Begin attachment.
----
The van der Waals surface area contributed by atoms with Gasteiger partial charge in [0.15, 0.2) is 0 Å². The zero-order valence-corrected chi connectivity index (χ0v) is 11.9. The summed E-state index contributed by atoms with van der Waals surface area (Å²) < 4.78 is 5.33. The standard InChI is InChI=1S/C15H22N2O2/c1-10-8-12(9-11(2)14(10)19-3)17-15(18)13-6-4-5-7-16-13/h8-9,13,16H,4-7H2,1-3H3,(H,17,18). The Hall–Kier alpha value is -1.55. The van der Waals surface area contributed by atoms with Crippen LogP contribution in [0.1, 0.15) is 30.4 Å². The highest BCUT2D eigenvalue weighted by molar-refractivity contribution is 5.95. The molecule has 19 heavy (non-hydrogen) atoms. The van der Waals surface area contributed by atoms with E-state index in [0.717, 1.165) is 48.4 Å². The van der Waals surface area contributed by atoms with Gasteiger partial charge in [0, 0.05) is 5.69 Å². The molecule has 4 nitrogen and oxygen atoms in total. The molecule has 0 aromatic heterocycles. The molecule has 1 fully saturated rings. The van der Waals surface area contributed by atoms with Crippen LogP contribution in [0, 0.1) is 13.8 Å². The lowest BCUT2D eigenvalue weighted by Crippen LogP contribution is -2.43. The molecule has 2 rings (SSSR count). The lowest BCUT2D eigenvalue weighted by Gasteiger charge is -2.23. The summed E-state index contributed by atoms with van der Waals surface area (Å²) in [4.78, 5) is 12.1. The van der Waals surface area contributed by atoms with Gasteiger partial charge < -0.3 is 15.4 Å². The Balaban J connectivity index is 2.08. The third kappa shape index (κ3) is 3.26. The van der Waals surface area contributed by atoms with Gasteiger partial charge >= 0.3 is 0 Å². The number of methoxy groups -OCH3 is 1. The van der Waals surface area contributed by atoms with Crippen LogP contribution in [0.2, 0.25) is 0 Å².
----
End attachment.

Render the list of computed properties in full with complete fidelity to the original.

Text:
The van der Waals surface area contributed by atoms with Gasteiger partial charge in [0.15, 0.2) is 0 Å². The zero-order valence-corrected chi connectivity index (χ0v) is 11.9. The summed E-state index contributed by atoms with van der Waals surface area (Å²) < 4.78 is 5.33. The standard InChI is InChI=1S/C15H22N2O2/c1-10-8-12(9-11(2)14(10)19-3)17-15(18)13-6-4-5-7-16-13/h8-9,13,16H,4-7H2,1-3H3,(H,17,18). The Hall–Kier alpha value is -1.55. The van der Waals surface area contributed by atoms with Crippen LogP contribution in [0.1, 0.15) is 30.4 Å². The highest BCUT2D eigenvalue weighted by molar-refractivity contribution is 5.95. The molecule has 19 heavy (non-hydrogen) atoms. The van der Waals surface area contributed by atoms with E-state index in [0.717, 1.165) is 48.4 Å². The van der Waals surface area contributed by atoms with Gasteiger partial charge in [0, 0.05) is 5.69 Å². The molecule has 4 nitrogen and oxygen atoms in total. The molecule has 0 aromatic heterocycles. The molecule has 1 fully saturated rings. The van der Waals surface area contributed by atoms with Crippen LogP contribution in [0, 0.1) is 13.8 Å². The lowest BCUT2D eigenvalue weighted by Crippen LogP contribution is -2.43. The molecule has 2 rings (SSSR count). The lowest BCUT2D eigenvalue weighted by Gasteiger charge is -2.23. The summed E-state index contributed by atoms with van der Waals surface area (Å²) in [4.78, 5) is 12.1. The van der Waals surface area contributed by atoms with Gasteiger partial charge < -0.3 is 15.4 Å². The Balaban J connectivity index is 2.08. The third kappa shape index (κ3) is 3.26. The van der Waals surface area contributed by atoms with Gasteiger partial charge >= 0.3 is 0 Å². The number of methoxy groups -OCH3 is 1. The van der Waals surface area contributed by atoms with Crippen LogP contribution in [0.2, 0.25) is 0 Å².